Academic journal article Journal of Marriage and Family

Normative Beliefs about Marriage and Cohabitation: A Comparison of Non-Latino Whites, Mexican Americans, and Puerto Ricans

Academic journal article Journal of Marriage and Family

Normative Beliefs about Marriage and Cohabitation: A Comparison of Non-Latino Whites, Mexican Americans, and Puerto Ricans

Article excerpt

Contemporary research on union formation in the United States largely focuses on how economic deprivation impinges upon union formation decisions by race. Union formation among specific Latino subgroups, particularly Mexican Americans, is relatively understudied. Mexican Americans are of special interest because they exhibit marriage behavior similar to that of non-Latino Whites, and have a relatively precarious economic existence. This directs attention to the normative foundations of marriage. Using the 1987-88 National Survey of Families and Households, this research examines nonnative beliefs about marriage and cohabitation among non-Latino Whites, Mexican Americans, and mainland Puerto Ricans. The results indicate that Mexican Americans tend to be more pronuptial than non-Latino Whites. They evaluate marriage more positively relative to singlehood, and marriage intentions significantly boost their approval of cohabitation. The former is particularly evident among the foreign born. Such differences cannot be explained fully by socioeconomic background or beliefs about nonmarital sex and childbearing. Puerto Ricans are least disapproving of cohabitation in the absence of plans to marry, primarily because of their beliefs about nonmarital sex and childbearing.

Profound transformations in family formation processes have swept the United States during the latter half of the 20th century. Among the best documented are the decline in fertility, and increases in premarital coitus, age at marriage, out-of-wedlock childbearing, and marital dissolution. Collectively, these trends reflect fundamental changes in union formation norms. In recent years, there has been "a dramatic and pervasive weakening of the normative imperative to marry, to remain married, to have children. ... That is, the power of the socially shared beliefs that individuals 'ought to' or 'should' follow these particular family patterns has been diminished" (Thornton, 1989, p. 873; but see Oppenheimer, 1994, for a different conclusion). The weakened normative imperative to marry is particularly evident in the growth of nonmarital cohabitation as a common experience during the life course (Bumpass, 1990; Bumpass & Sweet, 1989). Moreover, the recency of these trends has contributed to confusion about the meaning of cohabitation. Cohabitation may be a phase of courtship, a stage of marriage, or simply a relationship that is an end in itself. In short, marriage is allegedly losing its lustre with changes in norms regarding nonmarital sexual activity, childbearing, and cohabitation.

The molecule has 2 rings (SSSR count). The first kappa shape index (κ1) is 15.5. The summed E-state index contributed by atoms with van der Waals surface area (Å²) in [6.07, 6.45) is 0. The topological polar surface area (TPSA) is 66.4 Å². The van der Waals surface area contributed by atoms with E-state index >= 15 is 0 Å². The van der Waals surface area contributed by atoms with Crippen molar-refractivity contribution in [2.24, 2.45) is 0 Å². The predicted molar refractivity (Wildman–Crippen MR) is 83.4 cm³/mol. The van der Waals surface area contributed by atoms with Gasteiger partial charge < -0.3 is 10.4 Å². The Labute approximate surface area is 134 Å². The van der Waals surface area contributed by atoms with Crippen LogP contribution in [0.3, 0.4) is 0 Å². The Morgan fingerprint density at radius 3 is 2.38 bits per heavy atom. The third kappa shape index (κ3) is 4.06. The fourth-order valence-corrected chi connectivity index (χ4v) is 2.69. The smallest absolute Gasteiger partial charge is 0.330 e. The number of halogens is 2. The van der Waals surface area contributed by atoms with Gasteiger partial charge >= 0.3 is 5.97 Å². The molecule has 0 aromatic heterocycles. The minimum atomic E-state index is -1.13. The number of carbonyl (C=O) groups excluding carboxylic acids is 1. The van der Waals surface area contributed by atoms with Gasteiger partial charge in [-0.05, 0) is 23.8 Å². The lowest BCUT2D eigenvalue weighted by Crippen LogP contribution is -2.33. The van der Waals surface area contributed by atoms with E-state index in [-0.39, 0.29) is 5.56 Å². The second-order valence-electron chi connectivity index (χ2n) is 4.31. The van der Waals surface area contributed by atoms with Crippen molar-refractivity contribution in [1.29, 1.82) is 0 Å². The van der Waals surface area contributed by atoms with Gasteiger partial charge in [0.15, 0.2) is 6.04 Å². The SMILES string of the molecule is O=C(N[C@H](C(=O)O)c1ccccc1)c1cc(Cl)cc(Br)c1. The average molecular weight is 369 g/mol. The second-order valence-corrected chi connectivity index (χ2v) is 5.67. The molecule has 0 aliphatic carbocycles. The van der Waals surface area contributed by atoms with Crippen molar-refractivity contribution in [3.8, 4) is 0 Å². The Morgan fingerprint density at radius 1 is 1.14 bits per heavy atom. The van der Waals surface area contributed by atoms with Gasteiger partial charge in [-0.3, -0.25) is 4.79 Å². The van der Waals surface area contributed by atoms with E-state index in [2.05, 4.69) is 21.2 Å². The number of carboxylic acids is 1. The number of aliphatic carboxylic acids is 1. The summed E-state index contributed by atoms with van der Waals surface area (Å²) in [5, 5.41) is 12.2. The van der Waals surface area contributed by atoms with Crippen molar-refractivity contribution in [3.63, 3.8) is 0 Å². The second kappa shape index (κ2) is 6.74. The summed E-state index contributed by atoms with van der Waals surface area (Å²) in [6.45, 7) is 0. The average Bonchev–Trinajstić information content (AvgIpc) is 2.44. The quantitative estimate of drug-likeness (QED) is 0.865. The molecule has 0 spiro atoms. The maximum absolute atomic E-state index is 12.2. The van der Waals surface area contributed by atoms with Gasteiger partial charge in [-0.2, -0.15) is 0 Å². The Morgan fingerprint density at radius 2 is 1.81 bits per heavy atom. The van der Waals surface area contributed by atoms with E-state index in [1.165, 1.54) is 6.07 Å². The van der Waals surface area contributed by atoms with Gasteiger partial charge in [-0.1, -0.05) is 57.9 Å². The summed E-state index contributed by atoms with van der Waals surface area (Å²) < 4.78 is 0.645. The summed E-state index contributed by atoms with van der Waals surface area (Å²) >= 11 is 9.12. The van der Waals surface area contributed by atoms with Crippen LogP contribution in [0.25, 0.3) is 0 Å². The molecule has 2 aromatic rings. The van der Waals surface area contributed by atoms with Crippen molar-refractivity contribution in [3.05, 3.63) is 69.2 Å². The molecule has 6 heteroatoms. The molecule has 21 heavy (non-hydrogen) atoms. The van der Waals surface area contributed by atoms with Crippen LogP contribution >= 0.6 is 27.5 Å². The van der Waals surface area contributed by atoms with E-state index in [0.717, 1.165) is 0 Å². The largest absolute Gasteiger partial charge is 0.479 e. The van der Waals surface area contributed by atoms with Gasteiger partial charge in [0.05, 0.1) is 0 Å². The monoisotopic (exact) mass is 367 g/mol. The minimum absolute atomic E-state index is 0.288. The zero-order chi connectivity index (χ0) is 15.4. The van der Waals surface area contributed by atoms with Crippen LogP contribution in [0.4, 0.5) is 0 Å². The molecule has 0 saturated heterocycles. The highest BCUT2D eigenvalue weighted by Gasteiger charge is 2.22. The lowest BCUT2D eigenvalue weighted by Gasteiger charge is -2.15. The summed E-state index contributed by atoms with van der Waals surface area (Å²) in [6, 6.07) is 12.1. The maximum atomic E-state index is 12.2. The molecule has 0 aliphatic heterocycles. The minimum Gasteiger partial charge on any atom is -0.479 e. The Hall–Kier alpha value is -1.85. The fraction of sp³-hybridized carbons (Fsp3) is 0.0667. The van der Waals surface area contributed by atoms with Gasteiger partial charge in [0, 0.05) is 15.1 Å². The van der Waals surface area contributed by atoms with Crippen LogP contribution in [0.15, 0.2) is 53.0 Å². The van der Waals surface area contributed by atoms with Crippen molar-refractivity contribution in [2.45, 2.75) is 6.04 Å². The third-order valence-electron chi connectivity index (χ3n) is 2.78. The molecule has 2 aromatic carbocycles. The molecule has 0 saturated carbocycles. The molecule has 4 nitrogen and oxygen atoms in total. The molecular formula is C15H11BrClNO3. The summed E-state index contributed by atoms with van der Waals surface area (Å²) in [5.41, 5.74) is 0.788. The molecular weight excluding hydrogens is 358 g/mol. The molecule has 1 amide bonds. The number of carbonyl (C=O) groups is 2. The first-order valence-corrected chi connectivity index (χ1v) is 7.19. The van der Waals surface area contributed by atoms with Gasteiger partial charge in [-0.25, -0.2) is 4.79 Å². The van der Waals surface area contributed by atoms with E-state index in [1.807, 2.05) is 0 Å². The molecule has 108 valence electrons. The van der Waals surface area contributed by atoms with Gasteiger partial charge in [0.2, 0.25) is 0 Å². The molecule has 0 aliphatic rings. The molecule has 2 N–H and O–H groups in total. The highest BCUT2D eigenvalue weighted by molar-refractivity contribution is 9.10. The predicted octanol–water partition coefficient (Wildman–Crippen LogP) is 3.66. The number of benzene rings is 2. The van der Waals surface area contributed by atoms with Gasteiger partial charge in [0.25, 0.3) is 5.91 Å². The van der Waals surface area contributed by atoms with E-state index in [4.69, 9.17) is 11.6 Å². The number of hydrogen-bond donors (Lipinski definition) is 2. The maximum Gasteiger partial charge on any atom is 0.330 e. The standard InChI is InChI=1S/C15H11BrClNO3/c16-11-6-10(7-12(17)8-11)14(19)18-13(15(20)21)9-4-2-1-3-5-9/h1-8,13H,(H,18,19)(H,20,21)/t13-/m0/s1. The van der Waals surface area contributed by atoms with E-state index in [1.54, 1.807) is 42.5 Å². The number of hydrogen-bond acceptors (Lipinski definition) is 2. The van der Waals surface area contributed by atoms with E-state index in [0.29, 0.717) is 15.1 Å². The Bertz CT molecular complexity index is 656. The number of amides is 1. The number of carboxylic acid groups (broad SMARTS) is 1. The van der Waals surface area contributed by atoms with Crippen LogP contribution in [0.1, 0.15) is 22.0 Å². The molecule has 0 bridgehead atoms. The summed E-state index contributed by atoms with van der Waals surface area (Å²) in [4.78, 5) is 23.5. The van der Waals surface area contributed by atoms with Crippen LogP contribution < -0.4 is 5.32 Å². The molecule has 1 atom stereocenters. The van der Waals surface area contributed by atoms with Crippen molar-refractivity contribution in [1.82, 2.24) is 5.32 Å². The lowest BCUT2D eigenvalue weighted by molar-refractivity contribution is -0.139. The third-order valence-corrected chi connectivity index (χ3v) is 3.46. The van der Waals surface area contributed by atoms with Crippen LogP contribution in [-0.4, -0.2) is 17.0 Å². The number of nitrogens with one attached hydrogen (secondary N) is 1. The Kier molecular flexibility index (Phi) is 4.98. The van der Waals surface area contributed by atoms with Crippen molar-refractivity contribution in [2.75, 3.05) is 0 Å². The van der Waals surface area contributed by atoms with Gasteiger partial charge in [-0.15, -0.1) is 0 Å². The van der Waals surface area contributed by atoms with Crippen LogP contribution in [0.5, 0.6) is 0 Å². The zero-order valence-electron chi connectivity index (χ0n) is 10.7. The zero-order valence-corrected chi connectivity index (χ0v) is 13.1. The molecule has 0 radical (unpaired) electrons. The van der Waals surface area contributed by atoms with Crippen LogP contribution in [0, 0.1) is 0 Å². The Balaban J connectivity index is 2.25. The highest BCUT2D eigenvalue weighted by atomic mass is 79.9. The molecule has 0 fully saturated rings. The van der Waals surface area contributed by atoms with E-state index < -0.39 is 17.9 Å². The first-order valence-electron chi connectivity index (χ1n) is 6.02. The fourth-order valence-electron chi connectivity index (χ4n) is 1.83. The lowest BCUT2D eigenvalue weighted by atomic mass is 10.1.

Although these changes are broad, it is premature to conclude that they are reflected equally in the diverse groups that compose the U.S. social landscape. Studies of marriage behavior suggest considerable variation in marriage norms across racial groups (Bennett, Bloom, & Craig, 1989; Espenshade, 1985; Schoen & Klugel, 1988) due to inequalities in access to economic opportunities (see Lichter, McLaughlin, Kephart, & Landry, 1992; South & Lloyd, 1992; Wilson, 1987), and due to cultural traditions (Cherlin, 1992). However, Mexican Americans and non-Latino Whites have similar marriage patterns despite dissimilar socioeconomic profiles (Bean & Tienda, 1987). In the 1990 U.S. Census (5% Public Use Microdata Sample), approximately 65% of non-Latino, White, 25-year-old women (47% of non-Latino, White men) were ever married, versus 67% of their Mexican American counterparts (49% of Mexican American men). Mainland Puerto Rican men and women have the lowest chances of marrying by age 25 among all Latino subgroups. Approximately 56% of Puerto Rican women aged 25 are ever married (44% for men). This is consistent with their status as the most economically deprived Latino subgroup (Bean B Tienda, 1987). Thus, a comparison of non-Latino Whites and Mexican Americans reveals a paradox of nuptiality -- high rates of marriage under relatively poor socioeconomic conditions for the latter group. …

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